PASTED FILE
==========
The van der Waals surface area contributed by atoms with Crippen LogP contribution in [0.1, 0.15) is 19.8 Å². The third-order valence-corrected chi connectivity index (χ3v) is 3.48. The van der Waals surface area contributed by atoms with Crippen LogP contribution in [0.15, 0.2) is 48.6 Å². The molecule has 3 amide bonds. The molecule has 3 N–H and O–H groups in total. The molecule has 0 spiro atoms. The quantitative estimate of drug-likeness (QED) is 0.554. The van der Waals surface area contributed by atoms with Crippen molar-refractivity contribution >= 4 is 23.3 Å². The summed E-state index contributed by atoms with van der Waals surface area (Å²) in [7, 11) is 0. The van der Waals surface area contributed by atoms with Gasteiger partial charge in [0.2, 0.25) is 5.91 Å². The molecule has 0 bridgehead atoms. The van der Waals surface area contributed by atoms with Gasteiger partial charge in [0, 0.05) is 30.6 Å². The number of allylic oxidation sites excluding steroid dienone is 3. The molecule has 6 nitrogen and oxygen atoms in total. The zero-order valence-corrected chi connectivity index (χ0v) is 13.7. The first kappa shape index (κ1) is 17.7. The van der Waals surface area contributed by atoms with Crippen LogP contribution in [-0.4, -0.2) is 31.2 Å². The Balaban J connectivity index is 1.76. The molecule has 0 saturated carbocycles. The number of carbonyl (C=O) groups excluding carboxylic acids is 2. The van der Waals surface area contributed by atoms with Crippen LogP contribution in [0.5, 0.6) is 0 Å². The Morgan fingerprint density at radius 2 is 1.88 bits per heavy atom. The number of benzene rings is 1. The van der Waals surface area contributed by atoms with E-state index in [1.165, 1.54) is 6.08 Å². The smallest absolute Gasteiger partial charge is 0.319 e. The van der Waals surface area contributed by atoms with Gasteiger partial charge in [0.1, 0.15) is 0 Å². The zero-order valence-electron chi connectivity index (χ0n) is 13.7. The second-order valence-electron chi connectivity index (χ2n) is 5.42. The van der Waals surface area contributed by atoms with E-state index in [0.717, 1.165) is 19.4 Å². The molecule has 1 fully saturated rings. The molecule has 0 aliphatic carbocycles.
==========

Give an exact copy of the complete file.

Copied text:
The van der Waals surface area contributed by atoms with Crippen LogP contribution in [0.1, 0.15) is 19.8 Å². The third-order valence-corrected chi connectivity index (χ3v) is 3.48. The van der Waals surface area contributed by atoms with Crippen LogP contribution in [0.15, 0.2) is 48.6 Å². The molecule has 3 amide bonds. The molecule has 3 N–H and O–H groups in total. The molecule has 0 spiro atoms. The quantitative estimate of drug-likeness (QED) is 0.554. The van der Waals surface area contributed by atoms with Crippen molar-refractivity contribution >= 4 is 23.3 Å². The summed E-state index contributed by atoms with van der Waals surface area (Å²) in [7, 11) is 0. The van der Waals surface area contributed by atoms with Gasteiger partial charge in [0.2, 0.25) is 5.91 Å². The molecule has 0 bridgehead atoms. The van der Waals surface area contributed by atoms with Gasteiger partial charge in [0, 0.05) is 30.6 Å². The number of allylic oxidation sites excluding steroid dienone is 3. The molecule has 6 nitrogen and oxygen atoms in total. The zero-order valence-corrected chi connectivity index (χ0v) is 13.7. The first kappa shape index (κ1) is 17.7. The van der Waals surface area contributed by atoms with Crippen LogP contribution in [-0.4, -0.2) is 31.2 Å². The Balaban J connectivity index is 1.76. The molecule has 0 saturated carbocycles. The number of carbonyl (C=O) groups excluding carboxylic acids is 2. The van der Waals surface area contributed by atoms with Crippen LogP contribution in [0.5, 0.6) is 0 Å². The Morgan fingerprint density at radius 2 is 1.88 bits per heavy atom. The number of benzene rings is 1. The van der Waals surface area contributed by atoms with E-state index in [1.165, 1.54) is 6.08 Å². The smallest absolute Gasteiger partial charge is 0.319 e. The van der Waals surface area contributed by atoms with Gasteiger partial charge in [0.1, 0.15) is 0 Å². The zero-order valence-electron chi connectivity index (χ0n) is 13.7. The second-order valence-electron chi connectivity index (χ2n) is 5.42. The van der Waals surface area contributed by atoms with E-state index in [0.717, 1.165) is 19.4 Å². The molecule has 1 fully saturated rings. The molecule has 0 aliphatic carbocycles.